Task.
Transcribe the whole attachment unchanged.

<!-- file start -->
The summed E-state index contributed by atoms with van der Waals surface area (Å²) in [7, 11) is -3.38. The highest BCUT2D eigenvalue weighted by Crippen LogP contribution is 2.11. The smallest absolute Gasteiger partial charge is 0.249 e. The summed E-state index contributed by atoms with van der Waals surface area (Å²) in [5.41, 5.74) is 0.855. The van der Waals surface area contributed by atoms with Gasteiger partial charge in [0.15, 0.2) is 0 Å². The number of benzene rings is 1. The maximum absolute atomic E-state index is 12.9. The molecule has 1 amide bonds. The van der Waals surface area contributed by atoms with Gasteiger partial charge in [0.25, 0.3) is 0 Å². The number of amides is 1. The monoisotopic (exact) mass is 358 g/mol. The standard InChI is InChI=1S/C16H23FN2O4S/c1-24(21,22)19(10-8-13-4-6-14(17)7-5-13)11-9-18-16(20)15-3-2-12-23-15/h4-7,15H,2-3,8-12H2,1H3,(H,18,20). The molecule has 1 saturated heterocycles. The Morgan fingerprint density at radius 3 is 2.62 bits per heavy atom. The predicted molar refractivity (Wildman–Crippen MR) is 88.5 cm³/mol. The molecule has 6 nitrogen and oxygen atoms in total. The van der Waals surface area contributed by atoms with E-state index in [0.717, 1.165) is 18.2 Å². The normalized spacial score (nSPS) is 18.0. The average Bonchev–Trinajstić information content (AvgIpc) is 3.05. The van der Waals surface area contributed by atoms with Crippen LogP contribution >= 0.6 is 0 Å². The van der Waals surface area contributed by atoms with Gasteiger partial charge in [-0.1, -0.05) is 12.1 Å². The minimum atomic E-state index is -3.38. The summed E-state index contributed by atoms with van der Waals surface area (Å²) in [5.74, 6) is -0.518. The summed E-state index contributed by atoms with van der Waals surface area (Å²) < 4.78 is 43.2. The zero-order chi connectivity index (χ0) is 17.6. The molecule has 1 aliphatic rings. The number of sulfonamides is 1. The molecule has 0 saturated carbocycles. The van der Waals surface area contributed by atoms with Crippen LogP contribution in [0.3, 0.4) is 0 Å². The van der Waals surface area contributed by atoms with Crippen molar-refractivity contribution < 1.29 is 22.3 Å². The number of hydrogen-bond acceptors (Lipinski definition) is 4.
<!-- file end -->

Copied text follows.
The summed E-state index contributed by atoms with van der Waals surface area (Å²) in [7, 11) is -3.38. The highest BCUT2D eigenvalue weighted by Crippen LogP contribution is 2.11. The smallest absolute Gasteiger partial charge is 0.249 e. The summed E-state index contributed by atoms with van der Waals surface area (Å²) in [5.41, 5.74) is 0.855. The van der Waals surface area contributed by atoms with Gasteiger partial charge in [0.15, 0.2) is 0 Å². The number of benzene rings is 1. The maximum absolute atomic E-state index is 12.9. The molecule has 1 amide bonds. The van der Waals surface area contributed by atoms with Gasteiger partial charge in [0.25, 0.3) is 0 Å². The number of amides is 1. The monoisotopic (exact) mass is 358 g/mol. The standard InChI is InChI=1S/C16H23FN2O4S/c1-24(21,22)19(10-8-13-4-6-14(17)7-5-13)11-9-18-16(20)15-3-2-12-23-15/h4-7,15H,2-3,8-12H2,1H3,(H,18,20). The molecule has 1 saturated heterocycles. The Morgan fingerprint density at radius 3 is 2.62 bits per heavy atom. The predicted molar refractivity (Wildman–Crippen MR) is 88.5 cm³/mol. The molecule has 6 nitrogen and oxygen atoms in total. The van der Waals surface area contributed by atoms with E-state index in [0.717, 1.165) is 18.2 Å². The normalized spacial score (nSPS) is 18.0. The average Bonchev–Trinajstić information content (AvgIpc) is 3.05. The van der Waals surface area contributed by atoms with Crippen LogP contribution >= 0.6 is 0 Å². The van der Waals surface area contributed by atoms with Gasteiger partial charge in [-0.1, -0.05) is 12.1 Å². The minimum atomic E-state index is -3.38. The summed E-state index contributed by atoms with van der Waals surface area (Å²) in [5.74, 6) is -0.518. The summed E-state index contributed by atoms with van der Waals surface area (Å²) < 4.78 is 43.2. The zero-order chi connectivity index (χ0) is 17.6. The molecule has 1 aliphatic rings. The number of sulfonamides is 1. The molecule has 0 saturated carbocycles. The van der Waals surface area contributed by atoms with Crippen LogP contribution in [0.3, 0.4) is 0 Å². The van der Waals surface area contributed by atoms with Crippen molar-refractivity contribution < 1.29 is 22.3 Å². The number of hydrogen-bond acceptors (Lipinski definition) is 4.